Did they have the balance right between living for today and saving for tomorrow?
Were those savings being invested?
Were those investments wise? Cost-effective? Efficient?
Then he met with the punter in person. Attempting to get a sense of their personal circumstances. Their goals and challenges. Whether their behaviours aligned with achieving their desired outcome.
Being television, there had to be manufactured drama. A couple on the verge of divorce. A Ferrari driving socialite who prowled along Rodeo Drive. A reality television star who was trying and failing to finance an influencer lifestyle on a beer budget. A parasitic vampire who financed their lavish lifestyle via eye-watering levels of child support.
One by one, the characters received Sethi’s advice. Paid it lip service by tinkering around the margins. Thanked him for his efforts with vague promises about big future changes they would make. Then they disappeared from the narrative.
Which is a fair reflection of the realities of any advice-based profession, from coaching to counselling to therapy. The adviser can provide clients with best advice in the world, but can’t make them listen.
Sometimes they get to vicariously join the client for part of their journey. Watching like a proud parent as their client stumbles, grows, and (hopefully) eventually succeeds.
More often, they attempt to equip the client with the tools needed for success, and then wish them safe travels. Never learning how the journey ended, or what adventures occurred along the way.
The tag line for the tv show was “what is your rich life?”. This involved the client articulating their happy place. Sethi then helped guide the client to construct a substantive long-term plan for making that happy place attainable.
The work of years or decades, not the easy answers promised by a 20-second TikTok or 280 character Tweet.
None of the “rich life” visions involved a magic number. No net worth, savings rate, or total market return calculations. All were expressed as variants of having “enough“.
Enough to not worry about money.
Enough to pursue the things they enjoyed free from guilt or pressure.
Before watching the show, I was vaguely aware of the existence of Sethi’s book, but hadn’t encountered his work. I did a bit of bit of background research, and turned up a list of money “rules” Sethi had published on Twitter earlier this year. His financial equivalent of the aequanimitas list.
Combining that Twitter thread with the lessons from the tv show, I’ve paraphrased the list below (and screened out one item about flying business class for flights exceeding 4 hours):
- Always have 1 year of emergency fund cash
- Of your gross income: Save 10%. Invest 20%. Spend no more than 30% on housing (including rent/mortgage + property taxes + renovations + repairs + service charges + utilities)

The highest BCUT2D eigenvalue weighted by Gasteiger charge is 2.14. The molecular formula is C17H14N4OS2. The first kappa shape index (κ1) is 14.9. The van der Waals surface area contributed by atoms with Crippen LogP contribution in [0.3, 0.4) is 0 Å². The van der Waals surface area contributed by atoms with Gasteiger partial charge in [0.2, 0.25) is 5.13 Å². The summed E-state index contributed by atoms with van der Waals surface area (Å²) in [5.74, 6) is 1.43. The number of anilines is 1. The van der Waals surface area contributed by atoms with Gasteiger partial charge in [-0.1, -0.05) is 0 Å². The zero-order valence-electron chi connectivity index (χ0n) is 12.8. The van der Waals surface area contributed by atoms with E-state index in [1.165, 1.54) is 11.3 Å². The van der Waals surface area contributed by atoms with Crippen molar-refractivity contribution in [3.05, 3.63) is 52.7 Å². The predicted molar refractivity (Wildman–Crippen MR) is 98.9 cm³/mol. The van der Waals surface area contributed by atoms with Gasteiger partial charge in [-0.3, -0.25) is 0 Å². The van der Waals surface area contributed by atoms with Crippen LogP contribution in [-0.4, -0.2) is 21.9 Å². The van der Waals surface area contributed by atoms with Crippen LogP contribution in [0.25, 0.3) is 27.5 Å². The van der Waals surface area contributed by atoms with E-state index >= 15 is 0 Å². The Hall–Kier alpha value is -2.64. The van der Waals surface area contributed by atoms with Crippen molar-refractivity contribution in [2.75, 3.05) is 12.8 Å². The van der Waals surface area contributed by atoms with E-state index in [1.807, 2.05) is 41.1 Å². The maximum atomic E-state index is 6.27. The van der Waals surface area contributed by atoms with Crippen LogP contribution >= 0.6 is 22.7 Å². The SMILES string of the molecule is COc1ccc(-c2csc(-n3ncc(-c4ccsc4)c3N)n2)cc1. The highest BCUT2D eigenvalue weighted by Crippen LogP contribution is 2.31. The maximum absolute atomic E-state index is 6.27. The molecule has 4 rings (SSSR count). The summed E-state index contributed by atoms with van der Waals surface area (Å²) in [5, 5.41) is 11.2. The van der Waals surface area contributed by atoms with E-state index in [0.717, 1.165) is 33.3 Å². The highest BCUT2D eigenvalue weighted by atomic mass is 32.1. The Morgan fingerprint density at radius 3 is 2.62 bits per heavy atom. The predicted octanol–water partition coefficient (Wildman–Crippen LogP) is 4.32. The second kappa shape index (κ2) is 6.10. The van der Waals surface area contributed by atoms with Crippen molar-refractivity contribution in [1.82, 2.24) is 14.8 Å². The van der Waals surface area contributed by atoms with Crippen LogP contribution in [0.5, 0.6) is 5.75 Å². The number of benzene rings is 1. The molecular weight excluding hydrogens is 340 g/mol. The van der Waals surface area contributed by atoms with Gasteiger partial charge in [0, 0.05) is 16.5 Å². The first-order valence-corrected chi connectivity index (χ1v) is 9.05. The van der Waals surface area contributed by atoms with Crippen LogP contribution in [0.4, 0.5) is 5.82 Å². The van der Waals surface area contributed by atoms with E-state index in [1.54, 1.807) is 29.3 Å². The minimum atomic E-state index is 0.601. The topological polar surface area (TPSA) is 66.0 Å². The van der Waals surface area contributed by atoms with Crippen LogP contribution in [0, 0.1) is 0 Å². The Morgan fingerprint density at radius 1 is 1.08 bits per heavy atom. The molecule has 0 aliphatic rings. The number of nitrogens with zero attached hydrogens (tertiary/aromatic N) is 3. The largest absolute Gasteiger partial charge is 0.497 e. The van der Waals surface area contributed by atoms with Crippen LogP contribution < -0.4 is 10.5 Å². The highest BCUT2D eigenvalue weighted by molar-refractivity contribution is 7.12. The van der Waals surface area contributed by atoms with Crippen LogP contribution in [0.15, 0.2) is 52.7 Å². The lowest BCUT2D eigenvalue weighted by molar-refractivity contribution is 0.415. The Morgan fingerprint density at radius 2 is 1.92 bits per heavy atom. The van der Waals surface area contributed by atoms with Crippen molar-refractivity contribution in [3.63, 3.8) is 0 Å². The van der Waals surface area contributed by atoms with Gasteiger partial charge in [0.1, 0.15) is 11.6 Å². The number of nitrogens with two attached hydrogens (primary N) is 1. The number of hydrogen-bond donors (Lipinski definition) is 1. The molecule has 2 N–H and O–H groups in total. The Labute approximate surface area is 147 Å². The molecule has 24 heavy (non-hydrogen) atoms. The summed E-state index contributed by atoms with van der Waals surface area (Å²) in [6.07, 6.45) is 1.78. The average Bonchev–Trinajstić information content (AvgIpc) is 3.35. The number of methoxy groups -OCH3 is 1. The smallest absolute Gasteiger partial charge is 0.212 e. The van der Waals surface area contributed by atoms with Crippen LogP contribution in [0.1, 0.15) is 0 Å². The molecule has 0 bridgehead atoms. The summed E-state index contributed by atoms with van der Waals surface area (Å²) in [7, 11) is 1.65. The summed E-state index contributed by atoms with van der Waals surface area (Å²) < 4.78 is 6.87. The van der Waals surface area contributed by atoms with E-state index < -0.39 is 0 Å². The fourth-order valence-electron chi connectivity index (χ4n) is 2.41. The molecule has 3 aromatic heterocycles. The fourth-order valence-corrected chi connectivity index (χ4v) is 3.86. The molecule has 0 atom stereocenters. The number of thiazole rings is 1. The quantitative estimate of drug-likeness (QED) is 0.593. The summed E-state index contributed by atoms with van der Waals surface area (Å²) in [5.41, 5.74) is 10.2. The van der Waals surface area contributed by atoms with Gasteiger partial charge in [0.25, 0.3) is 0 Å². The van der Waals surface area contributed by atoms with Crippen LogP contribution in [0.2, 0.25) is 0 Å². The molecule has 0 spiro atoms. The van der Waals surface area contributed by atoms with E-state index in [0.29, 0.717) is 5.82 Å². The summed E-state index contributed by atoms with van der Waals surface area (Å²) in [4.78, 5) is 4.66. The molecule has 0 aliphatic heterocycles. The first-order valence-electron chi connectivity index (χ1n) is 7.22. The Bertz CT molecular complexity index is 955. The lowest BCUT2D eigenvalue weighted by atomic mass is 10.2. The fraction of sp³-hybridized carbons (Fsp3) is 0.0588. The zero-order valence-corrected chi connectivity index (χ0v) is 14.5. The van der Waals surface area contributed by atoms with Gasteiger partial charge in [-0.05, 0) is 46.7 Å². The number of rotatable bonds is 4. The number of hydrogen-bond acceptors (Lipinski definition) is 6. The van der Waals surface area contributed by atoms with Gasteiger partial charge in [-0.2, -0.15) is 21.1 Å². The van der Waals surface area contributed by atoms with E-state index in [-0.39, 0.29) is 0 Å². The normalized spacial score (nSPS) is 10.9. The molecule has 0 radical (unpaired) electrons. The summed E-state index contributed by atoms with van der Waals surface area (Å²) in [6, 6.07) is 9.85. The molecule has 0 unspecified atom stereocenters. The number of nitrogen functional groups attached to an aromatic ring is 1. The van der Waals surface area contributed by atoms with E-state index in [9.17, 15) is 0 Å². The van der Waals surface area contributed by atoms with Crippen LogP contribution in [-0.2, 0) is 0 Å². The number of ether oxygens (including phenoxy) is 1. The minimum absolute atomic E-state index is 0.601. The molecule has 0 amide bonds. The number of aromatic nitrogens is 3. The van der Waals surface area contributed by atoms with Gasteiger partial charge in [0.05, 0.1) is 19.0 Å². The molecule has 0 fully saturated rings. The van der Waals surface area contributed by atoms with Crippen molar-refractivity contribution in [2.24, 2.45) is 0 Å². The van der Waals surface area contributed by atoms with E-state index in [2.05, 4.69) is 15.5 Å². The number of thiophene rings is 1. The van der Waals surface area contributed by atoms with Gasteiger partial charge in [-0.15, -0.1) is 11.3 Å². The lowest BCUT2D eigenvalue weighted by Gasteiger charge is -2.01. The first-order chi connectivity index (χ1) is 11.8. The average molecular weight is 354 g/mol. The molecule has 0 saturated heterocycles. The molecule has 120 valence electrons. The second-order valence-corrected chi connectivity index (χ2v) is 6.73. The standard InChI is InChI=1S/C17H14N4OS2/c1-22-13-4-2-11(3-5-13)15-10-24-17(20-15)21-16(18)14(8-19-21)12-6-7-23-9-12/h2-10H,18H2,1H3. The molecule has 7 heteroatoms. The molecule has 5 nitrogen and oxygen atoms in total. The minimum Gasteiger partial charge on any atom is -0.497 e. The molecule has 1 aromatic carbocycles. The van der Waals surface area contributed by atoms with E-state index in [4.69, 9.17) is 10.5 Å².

- Be able to pay in full for large expenses before spending (e.g. weddings, holidays)
- Spend whatever you want on education and health
- Buy the best and keep it for as long as possible
- Earn enough to only work with people you respect and like
- Prioritise time outside of your finances spreadsheet
- Marry the right person
The list is an interesting combination of lifestyle enablement today and saving for tomorrow.
Accepting that longevity is uncertain. There are no guarantees we will live to see retirement, nor be fit and active enough to enjoy it should we be fortunate enough to do so.
Recognising that any plan focused on self-discipline, self-denial, or delayed gratification is unlikely to be sustainable over the long term. Which means it will ultimately fail.
Understanding that behavioural psychology is the key to winning the money game.
Is Sethi’s “rich life” a unicorn palace? Possibly. New branding applied to an old concept: visualisation.
But without a goal to aim at, each little step we take will be directionless. Neither taking us towards nor diverting us away from a target destination. Instead, we wander aimlessly. Spinning our wheels. Treading water. Marking time.
For those of us fortunate enough to eventually succeed in attaining those “rich life” goals, chances are high that lived reality will contain only a passing resemblance to long imagined fantasy. Giant hairy rhinos where we envisaged beautiful magical horses.
But whatever form reality takes, if we followed the common path described by any of those personal finance writers, we will have enjoyed a “rich life” throughout the journey.
- Agan, G. (2023), “Principles Personal Finance“
- Bailey, S. (2023), “NZ Wealth and Risk“
- Carr, N. (2023), “Your Money Blueprint“
- Davis, J. (2018), “The Siberian unicorn lived at the same time as modern humans“, Natural History Museum
- Freeman, M. (2023), “Fire and Wide“
- Housel, M. (2023), “Collaborative Fund“
- Maggiulli, N. (2023), “Of Dollars and Data“
- Matthew, P. (2023), “Meaningful Money“
- Money Flamingo (2023)
- Osler, W. (1904), “Aequanimitas“, McGraw-Hill
- Sethi, R. (2023) , “10 Money Rules“, Twitter
- Sethi, R. (2009), “I will teach you to be rich“
- Studio Lambert (2023), “How to Get Rich“, Netflix
- Yeo, L. (2023), “More to That“